Another factor which puts pressure on national accounts and severely limits the ability of governments to continue increasing (if not ensuring the current level) of social benefits and transfers refers to demographics. The demographic structure has changed significantly. The developed economies face a growing aging population, due to increased life expectancy and low fertility. This result in a reduction in the number of people of working age (and therefore less revenue to fund the system) combined with a higher number of benefits to be paid (i.e. an increase in spending). The aging population is also accompanied by an increase in health spending.

The paradox

Inequalities between countries are narrowing while widening within countries. In his book Capital in the Twenty-First Century, Piketty highlights that 1% of Americans now have 20% of total annual revenue in the United States, and this number has especially increased in forty years. Similar trend can be observed in other OECD countries. At the same time the differences between developed and emerging countries became less nuanced because of outstanding economic progress.

A combination of technological advances together with a benevolent international trade and investment environment made economic activity increasingly dispersed globally across production networks. While this has helped to reduce inequalities between countries, it significantly contributed to increase inequality among the population within countries.

Reversing the great stagnation: Sweden as role model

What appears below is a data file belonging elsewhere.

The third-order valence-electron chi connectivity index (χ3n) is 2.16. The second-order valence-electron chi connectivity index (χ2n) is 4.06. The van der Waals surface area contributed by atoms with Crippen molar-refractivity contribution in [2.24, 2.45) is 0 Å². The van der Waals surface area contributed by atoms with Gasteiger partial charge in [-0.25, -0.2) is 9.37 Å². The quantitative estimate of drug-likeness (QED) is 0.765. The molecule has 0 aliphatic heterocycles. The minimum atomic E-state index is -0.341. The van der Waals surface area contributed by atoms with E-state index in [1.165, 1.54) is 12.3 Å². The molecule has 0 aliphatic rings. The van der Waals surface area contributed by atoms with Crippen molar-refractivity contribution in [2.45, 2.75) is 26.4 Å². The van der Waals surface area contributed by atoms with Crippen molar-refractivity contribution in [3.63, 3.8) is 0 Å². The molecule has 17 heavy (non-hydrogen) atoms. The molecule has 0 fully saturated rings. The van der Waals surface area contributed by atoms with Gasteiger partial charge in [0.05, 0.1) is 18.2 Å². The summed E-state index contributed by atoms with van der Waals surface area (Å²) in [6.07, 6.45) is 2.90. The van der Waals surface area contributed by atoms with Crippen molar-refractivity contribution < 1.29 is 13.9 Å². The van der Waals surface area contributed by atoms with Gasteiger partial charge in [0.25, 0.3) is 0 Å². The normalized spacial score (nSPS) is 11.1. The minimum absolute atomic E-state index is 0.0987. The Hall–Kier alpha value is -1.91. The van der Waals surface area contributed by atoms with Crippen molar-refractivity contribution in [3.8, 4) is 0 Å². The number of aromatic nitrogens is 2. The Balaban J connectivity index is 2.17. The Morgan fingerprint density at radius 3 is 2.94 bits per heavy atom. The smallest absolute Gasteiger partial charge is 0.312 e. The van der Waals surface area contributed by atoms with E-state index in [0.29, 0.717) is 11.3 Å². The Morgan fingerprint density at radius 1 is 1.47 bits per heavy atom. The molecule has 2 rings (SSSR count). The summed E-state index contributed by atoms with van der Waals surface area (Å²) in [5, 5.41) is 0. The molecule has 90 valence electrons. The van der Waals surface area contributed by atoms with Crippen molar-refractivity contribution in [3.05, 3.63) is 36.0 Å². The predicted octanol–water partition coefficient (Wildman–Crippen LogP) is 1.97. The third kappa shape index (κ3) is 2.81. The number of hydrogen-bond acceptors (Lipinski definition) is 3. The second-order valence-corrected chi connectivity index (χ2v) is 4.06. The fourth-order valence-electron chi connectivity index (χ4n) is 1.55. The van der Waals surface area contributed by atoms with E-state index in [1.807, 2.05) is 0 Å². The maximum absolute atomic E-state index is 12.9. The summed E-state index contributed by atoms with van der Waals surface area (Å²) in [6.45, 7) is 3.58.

Reversing this wage stagnation can be done primarily via job creation and supporting workforce at risk. First, reviving economic growth and creating a favorable business environment would enhance job creation. Specifically, removing barriers to competition, encouraging public and private investment, as well as stimulating innovation would support this activity.

Also, supporting workforce at risk is crucial. Governmental programs should focus more on categories such as young people, women or workers between 55 and 64. These programs could include, for instance, a professionalization of education in order to have a better match between education and the skills required by companies (for example by encouraging work-linked training, sandwich courses, apprenticeships) or a support of labor mobility.

This is what the Swedish government, a country in which 80% of households increased their income between 2005 and 2014, did. The government reformed its system mainly as a consequence of the crisis in the early 1990s. Reforms include the reduction of taxes on capital income and labor to encourage work and investment, the flexibility of the pension system, in particular by modulating pensions by revenue and deregulation, privatization as well as measures to strengthen competition.



Marion Labouré is an economist with a passion for macroeconomic policy, public finance, monetary policy and politics. She is currently a Visiting Scholar at Harvard University in the Economics Department. She earned a PhD in Economics from the Ecole Normale Superieure and a MSc in Economics from the London School of Economics. Juergen Braunstein is a Senior Associate with LSE Enterprise and an affiliate with SovereigNet at the Fletcher School (Boston). Currently he is working with LSE and the New Climate Economy on a project on financing green infrastructure in urban spaces. He was awarded his PhD in Public Policy and Administration at the LSE Department of Government in 2016. This post first appeared on the LSE's Euro Crisis in the Press blog.


Photo credit: Juæn via / CC BY-NC